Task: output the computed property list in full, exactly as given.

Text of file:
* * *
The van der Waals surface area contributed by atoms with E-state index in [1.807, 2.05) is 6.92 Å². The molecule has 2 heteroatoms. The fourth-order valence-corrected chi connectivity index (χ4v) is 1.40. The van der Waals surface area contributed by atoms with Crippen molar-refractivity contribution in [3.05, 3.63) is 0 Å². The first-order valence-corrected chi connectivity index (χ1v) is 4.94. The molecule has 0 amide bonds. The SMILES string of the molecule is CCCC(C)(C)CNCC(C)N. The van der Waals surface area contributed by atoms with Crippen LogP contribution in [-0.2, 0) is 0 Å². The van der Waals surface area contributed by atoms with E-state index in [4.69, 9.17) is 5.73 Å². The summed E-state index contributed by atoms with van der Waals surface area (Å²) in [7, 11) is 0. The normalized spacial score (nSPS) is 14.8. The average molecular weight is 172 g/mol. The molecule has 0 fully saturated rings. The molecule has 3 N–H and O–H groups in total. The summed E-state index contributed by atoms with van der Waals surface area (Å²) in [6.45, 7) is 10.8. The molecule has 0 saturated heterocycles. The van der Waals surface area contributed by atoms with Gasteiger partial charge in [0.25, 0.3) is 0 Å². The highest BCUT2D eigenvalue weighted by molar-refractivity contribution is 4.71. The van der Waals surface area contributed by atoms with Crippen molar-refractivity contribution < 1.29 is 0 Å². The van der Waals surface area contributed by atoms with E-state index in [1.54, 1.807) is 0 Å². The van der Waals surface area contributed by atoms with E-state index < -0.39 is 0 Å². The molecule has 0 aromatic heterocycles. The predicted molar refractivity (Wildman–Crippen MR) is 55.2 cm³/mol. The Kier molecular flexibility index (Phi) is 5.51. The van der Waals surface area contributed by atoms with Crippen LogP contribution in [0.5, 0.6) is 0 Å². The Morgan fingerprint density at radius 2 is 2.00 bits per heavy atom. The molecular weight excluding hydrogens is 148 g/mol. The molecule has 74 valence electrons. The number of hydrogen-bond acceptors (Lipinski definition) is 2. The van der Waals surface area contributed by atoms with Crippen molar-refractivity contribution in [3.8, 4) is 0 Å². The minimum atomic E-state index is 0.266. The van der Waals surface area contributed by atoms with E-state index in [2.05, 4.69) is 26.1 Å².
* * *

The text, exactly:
The van der Waals surface area contributed by atoms with E-state index in [1.807, 2.05) is 6.92 Å². The molecule has 2 heteroatoms. The fourth-order valence-corrected chi connectivity index (χ4v) is 1.40. The van der Waals surface area contributed by atoms with Crippen molar-refractivity contribution in [3.05, 3.63) is 0 Å². The first-order valence-corrected chi connectivity index (χ1v) is 4.94. The molecule has 0 amide bonds. The SMILES string of the molecule is CCCC(C)(C)CNCC(C)N. The van der Waals surface area contributed by atoms with Crippen LogP contribution in [-0.2, 0) is 0 Å². The van der Waals surface area contributed by atoms with E-state index in [4.69, 9.17) is 5.73 Å². The summed E-state index contributed by atoms with van der Waals surface area (Å²) in [7, 11) is 0. The normalized spacial score (nSPS) is 14.8. The average molecular weight is 172 g/mol. The molecule has 0 fully saturated rings. The molecule has 3 N–H and O–H groups in total. The summed E-state index contributed by atoms with van der Waals surface area (Å²) in [6.45, 7) is 10.8. The molecule has 0 saturated heterocycles. The van der Waals surface area contributed by atoms with Gasteiger partial charge in [0.25, 0.3) is 0 Å². The highest BCUT2D eigenvalue weighted by molar-refractivity contribution is 4.71. The van der Waals surface area contributed by atoms with Crippen molar-refractivity contribution < 1.29 is 0 Å². The van der Waals surface area contributed by atoms with E-state index in [1.54, 1.807) is 0 Å². The van der Waals surface area contributed by atoms with E-state index < -0.39 is 0 Å². The molecule has 0 aromatic heterocycles. The predicted molar refractivity (Wildman–Crippen MR) is 55.2 cm³/mol. The Kier molecular flexibility index (Phi) is 5.51. The van der Waals surface area contributed by atoms with Crippen LogP contribution in [0.5, 0.6) is 0 Å². The Morgan fingerprint density at radius 2 is 2.00 bits per heavy atom. The molecular weight excluding hydrogens is 148 g/mol. The molecule has 74 valence electrons. The number of hydrogen-bond acceptors (Lipinski definition) is 2. The van der Waals surface area contributed by atoms with Crippen molar-refractivity contribution in [3.8, 4) is 0 Å². The minimum atomic E-state index is 0.266. The van der Waals surface area contributed by atoms with E-state index in [2.05, 4.69) is 26.1 Å².